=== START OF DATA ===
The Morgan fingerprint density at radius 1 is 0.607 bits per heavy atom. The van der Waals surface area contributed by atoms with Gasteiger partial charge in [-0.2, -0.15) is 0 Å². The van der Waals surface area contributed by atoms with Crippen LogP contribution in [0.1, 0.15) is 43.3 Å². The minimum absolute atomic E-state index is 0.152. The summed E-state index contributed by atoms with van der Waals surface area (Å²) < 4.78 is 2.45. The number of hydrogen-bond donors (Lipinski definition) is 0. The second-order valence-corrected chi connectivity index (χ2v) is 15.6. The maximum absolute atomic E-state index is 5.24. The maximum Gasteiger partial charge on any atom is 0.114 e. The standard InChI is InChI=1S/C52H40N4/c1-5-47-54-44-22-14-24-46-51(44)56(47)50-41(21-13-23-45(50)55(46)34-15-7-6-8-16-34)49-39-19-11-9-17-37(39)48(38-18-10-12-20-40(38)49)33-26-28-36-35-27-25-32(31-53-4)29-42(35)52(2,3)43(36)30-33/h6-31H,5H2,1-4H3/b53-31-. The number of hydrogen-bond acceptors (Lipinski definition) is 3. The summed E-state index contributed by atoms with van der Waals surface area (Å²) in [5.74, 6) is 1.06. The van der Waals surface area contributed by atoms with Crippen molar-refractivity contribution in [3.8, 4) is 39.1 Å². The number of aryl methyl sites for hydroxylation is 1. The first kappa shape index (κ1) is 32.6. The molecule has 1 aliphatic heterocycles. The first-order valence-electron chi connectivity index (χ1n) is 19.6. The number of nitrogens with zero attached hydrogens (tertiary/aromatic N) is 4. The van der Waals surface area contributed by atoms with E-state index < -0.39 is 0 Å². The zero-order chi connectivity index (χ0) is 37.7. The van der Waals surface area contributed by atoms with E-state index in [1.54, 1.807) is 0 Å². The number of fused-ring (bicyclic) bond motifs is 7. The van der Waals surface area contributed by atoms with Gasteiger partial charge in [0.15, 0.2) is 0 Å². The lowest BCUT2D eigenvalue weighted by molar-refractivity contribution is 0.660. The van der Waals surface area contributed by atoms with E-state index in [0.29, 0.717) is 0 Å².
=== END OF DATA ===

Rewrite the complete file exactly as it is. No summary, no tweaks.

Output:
The Morgan fingerprint density at radius 1 is 0.607 bits per heavy atom. The van der Waals surface area contributed by atoms with Gasteiger partial charge in [-0.2, -0.15) is 0 Å². The van der Waals surface area contributed by atoms with Crippen LogP contribution in [0.1, 0.15) is 43.3 Å². The minimum absolute atomic E-state index is 0.152. The summed E-state index contributed by atoms with van der Waals surface area (Å²) < 4.78 is 2.45. The number of hydrogen-bond donors (Lipinski definition) is 0. The second-order valence-corrected chi connectivity index (χ2v) is 15.6. The maximum absolute atomic E-state index is 5.24. The maximum Gasteiger partial charge on any atom is 0.114 e. The standard InChI is InChI=1S/C52H40N4/c1-5-47-54-44-22-14-24-46-51(44)56(47)50-41(21-13-23-45(50)55(46)34-15-7-6-8-16-34)49-39-19-11-9-17-37(39)48(38-18-10-12-20-40(38)49)33-26-28-36-35-27-25-32(31-53-4)29-42(35)52(2,3)43(36)30-33/h6-31H,5H2,1-4H3/b53-31-. The number of hydrogen-bond acceptors (Lipinski definition) is 3. The summed E-state index contributed by atoms with van der Waals surface area (Å²) in [5.74, 6) is 1.06. The van der Waals surface area contributed by atoms with Crippen molar-refractivity contribution in [3.8, 4) is 39.1 Å². The number of aryl methyl sites for hydroxylation is 1. The first kappa shape index (κ1) is 32.6. The molecule has 1 aliphatic heterocycles. The first-order valence-electron chi connectivity index (χ1n) is 19.6. The number of nitrogens with zero attached hydrogens (tertiary/aromatic N) is 4. The van der Waals surface area contributed by atoms with E-state index < -0.39 is 0 Å². The zero-order chi connectivity index (χ0) is 37.7. The van der Waals surface area contributed by atoms with E-state index in [1.54, 1.807) is 0 Å². The number of fused-ring (bicyclic) bond motifs is 7. The van der Waals surface area contributed by atoms with Gasteiger partial charge in [0.15, 0.2) is 0 Å². The lowest BCUT2D eigenvalue weighted by molar-refractivity contribution is 0.660. The van der Waals surface area contributed by atoms with E-state index in [0.29, 0.717) is 0 Å².